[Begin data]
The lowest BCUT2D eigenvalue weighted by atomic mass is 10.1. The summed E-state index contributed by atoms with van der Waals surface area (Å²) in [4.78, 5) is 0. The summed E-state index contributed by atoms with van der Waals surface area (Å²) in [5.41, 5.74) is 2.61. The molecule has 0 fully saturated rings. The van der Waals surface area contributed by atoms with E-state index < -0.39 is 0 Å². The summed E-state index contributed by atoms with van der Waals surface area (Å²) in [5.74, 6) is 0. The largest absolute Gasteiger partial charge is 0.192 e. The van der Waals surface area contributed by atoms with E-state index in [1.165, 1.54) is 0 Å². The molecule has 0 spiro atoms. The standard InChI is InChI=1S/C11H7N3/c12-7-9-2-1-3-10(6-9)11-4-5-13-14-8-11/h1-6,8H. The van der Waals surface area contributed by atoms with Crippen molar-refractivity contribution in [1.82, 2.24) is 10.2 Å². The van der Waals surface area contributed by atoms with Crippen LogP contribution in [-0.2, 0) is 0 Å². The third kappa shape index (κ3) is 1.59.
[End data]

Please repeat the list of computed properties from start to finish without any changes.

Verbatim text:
The lowest BCUT2D eigenvalue weighted by atomic mass is 10.1. The summed E-state index contributed by atoms with van der Waals surface area (Å²) in [4.78, 5) is 0. The summed E-state index contributed by atoms with van der Waals surface area (Å²) in [5.41, 5.74) is 2.61. The molecule has 0 fully saturated rings. The van der Waals surface area contributed by atoms with E-state index < -0.39 is 0 Å². The summed E-state index contributed by atoms with van der Waals surface area (Å²) in [5.74, 6) is 0. The largest absolute Gasteiger partial charge is 0.192 e. The van der Waals surface area contributed by atoms with E-state index in [1.165, 1.54) is 0 Å². The molecule has 0 spiro atoms. The standard InChI is InChI=1S/C11H7N3/c12-7-9-2-1-3-10(6-9)11-4-5-13-14-8-11/h1-6,8H. The van der Waals surface area contributed by atoms with Crippen molar-refractivity contribution in [1.82, 2.24) is 10.2 Å². The van der Waals surface area contributed by atoms with Crippen LogP contribution in [-0.2, 0) is 0 Å². The third kappa shape index (κ3) is 1.59.